Link About It: This Week’s Picks

An electric E-Type, budget art investing, early species interbreeding and more in our look around the internet

Buy Shares in Masterpieces For $20

For those of us who could never afford a Warhol or Monet for ourselves, there is another option: purchasing a stake in newly acquired, soon-to-be-resold art. On Masterworks, a new platform aimed at opening art up to a broader investing audience, shares begin at $20, with a number of investors entering in with investments in the thousands. Investment value could jump well beyond the initially invested numbers if the art is sold at a higher price than it was purchased at. But, for the smart art buyer, potential risks exist at every turn. Who was the previous owner? Will the art be exhibited prior to sale? Was it damaged at any point? Though this may not be a way to amass a fortune, it is an interesting effort to democratize a market commanded by the well-endowed. Read more at the Observer.

Iconic Jaguar E-Type to Return as Electric Vehicle

Exciting, appealing, controversial—the relaunch or conversion of classic cars to electric vehicles causes all kinds of reactions. Yesterday, at Monterey Car Week, Jaguar announced that, 45 years after being discontinued, the E-Type will return—in all-electric form. Using I-Pace parts, the car-maker is also offering existing E-Type owners to convert their cars—a process which they say is full reversible. Expected to be available in 2020, the E-Type Zero, Jaguar assures, will “accelerate more quickly than the Series 1 E-Type and that the electric conversion maintains the same weight balance and handling characteristics as the original car.” A bold move, considering the car’s iconic status in motoring history. Read more at The Drive.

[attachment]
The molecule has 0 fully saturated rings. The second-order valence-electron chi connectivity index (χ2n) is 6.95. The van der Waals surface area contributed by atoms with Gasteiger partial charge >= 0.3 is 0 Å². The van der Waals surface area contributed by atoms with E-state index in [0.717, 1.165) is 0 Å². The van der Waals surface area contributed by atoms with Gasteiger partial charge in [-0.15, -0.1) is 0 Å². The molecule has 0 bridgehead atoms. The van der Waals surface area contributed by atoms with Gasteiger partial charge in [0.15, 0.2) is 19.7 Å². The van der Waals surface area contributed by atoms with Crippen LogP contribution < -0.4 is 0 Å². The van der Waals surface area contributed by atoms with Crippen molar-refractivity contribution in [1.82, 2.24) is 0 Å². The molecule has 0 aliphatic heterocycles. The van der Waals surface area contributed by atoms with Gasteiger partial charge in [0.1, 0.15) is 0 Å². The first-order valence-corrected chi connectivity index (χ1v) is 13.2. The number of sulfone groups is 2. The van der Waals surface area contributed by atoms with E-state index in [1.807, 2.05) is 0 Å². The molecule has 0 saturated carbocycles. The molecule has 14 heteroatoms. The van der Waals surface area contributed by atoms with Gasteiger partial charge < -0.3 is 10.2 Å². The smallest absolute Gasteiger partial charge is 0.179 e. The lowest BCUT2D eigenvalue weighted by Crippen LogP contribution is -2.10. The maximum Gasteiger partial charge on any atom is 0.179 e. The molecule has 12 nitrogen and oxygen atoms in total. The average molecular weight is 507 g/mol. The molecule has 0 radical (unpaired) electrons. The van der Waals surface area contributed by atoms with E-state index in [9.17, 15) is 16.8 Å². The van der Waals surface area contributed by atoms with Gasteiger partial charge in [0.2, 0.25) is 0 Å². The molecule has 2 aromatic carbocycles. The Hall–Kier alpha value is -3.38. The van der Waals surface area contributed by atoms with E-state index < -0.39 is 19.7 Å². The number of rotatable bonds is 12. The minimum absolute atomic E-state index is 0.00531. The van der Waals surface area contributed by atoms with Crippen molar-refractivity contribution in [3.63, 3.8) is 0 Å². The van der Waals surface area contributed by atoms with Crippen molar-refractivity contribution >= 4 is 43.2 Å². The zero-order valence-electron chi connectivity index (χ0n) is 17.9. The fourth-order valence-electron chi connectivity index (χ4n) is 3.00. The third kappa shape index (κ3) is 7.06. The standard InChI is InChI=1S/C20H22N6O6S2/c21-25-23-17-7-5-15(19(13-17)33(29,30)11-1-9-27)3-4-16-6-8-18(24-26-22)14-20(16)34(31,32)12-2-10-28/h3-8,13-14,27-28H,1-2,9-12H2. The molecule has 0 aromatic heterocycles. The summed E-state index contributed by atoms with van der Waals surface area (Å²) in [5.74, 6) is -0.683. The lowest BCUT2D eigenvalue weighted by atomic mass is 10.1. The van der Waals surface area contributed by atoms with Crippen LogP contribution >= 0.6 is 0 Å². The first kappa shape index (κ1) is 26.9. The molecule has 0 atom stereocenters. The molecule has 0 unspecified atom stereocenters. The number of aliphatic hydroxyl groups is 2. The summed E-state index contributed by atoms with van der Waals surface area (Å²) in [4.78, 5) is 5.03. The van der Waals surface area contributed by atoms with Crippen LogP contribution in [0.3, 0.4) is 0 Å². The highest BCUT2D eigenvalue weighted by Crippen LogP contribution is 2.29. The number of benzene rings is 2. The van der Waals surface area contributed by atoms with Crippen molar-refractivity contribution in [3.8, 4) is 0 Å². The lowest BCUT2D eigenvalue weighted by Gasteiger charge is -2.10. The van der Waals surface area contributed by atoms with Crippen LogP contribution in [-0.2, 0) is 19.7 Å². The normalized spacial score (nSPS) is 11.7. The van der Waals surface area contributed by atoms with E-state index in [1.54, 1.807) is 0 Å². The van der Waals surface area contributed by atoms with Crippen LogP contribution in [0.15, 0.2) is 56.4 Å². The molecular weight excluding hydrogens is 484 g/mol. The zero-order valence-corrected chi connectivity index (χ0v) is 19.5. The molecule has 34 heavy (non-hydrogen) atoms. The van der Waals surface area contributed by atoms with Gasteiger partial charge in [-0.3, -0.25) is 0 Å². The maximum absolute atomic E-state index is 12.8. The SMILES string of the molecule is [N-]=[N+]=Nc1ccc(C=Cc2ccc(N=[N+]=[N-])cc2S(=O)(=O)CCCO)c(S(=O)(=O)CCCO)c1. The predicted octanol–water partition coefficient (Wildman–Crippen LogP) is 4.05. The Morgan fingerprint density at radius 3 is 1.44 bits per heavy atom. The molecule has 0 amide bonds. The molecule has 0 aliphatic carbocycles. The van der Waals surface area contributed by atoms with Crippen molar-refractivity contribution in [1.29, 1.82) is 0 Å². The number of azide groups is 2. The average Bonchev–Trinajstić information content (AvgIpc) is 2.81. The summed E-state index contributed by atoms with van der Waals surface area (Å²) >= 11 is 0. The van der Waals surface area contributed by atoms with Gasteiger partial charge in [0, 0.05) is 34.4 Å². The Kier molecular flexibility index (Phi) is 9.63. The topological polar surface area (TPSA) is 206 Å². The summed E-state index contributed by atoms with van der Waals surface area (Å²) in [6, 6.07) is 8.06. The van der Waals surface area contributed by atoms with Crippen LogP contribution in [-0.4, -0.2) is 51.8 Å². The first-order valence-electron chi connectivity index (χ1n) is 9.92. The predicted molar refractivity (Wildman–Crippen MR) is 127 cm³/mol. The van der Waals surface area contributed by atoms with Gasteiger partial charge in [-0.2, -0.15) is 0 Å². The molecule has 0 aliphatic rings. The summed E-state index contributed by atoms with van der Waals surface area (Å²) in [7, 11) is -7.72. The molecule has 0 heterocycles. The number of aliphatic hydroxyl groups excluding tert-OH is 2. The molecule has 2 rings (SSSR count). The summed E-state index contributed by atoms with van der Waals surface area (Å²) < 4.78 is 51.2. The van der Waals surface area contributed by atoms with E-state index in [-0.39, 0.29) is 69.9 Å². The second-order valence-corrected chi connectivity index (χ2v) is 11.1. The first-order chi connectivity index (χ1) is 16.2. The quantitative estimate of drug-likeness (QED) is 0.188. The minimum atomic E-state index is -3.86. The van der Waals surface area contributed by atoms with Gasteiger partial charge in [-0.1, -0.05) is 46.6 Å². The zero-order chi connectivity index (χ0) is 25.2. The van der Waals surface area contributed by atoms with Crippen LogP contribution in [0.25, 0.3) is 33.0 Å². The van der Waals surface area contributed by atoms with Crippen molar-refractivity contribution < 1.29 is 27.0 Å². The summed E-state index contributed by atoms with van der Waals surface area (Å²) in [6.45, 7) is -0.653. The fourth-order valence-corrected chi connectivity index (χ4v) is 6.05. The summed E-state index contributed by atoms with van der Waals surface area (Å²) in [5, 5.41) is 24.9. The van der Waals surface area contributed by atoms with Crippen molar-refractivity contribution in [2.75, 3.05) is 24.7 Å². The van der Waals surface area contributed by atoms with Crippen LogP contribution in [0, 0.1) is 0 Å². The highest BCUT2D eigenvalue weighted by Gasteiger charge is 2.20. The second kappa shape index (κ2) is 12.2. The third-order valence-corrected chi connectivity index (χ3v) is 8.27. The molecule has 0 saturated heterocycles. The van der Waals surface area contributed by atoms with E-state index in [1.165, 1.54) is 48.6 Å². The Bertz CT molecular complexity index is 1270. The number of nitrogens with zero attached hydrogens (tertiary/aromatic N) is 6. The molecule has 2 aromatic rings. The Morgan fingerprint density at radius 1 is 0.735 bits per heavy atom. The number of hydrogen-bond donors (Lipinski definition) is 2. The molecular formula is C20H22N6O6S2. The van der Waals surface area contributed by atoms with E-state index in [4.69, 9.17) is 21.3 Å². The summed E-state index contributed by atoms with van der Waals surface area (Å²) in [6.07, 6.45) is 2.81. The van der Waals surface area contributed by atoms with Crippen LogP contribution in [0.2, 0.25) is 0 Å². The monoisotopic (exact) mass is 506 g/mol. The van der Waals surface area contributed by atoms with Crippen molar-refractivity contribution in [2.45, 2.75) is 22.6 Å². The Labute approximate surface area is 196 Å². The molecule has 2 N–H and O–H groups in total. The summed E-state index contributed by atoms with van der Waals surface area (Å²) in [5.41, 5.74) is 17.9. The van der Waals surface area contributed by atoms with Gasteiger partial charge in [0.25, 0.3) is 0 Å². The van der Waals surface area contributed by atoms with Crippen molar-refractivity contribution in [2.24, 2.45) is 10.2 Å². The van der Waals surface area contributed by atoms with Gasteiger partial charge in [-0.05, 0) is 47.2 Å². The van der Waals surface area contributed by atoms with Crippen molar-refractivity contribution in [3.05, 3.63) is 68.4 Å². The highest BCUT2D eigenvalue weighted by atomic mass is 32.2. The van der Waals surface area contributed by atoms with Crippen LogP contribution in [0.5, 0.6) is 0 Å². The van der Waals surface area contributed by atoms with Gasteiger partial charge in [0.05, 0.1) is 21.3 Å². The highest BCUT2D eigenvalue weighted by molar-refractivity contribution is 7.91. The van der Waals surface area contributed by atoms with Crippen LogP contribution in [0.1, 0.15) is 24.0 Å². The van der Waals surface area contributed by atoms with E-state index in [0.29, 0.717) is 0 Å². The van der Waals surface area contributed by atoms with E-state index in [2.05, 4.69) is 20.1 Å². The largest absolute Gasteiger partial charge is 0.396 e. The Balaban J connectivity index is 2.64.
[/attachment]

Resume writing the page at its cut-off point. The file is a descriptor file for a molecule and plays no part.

We Pay Attention Four Times Per Second

Two new studies in the scientific publication Neuron—authored by research teams from Princeton University and the University of California-Berkeley—posit that attention does not hone in like a spotlight, rather, it strobes in and out four times per second. “Perception is discontinuous,” says Sabine Kastner of Princeton Neuroscience Institute, but it is not flickering on and off entirely. Rather, we cycle between “periods of maximum focus and periods of a broader situational awareness.” Read more at medicalxpress, where both papers are analyzed.

Burt Rutan + Paul Allen’s 385-Foot-Wide Strato­launch Airplane

On the runway of the Mojave Air & Space Port, the Strato­launch airplane sits waiting for its first flight later this year. To date, there’s been no aircraft bigger—or as ambitious. The wingspan of the Catamaran-style plane stretches 385 feet—a distance longer than a football field. Six engines power the beast, as well. Designed by aviation mastermind Burt Rutan, and funded by Microsoft co-founder Paul Allen, the Strato­launch will aim to hoist satellites to the edge of space. Piloted from the right cockpit, the plane will potentially save the tremendous energy expended by upright rockets that currently launch satellites. It also defies current launch windows. Read more about the remarkable development at Wired.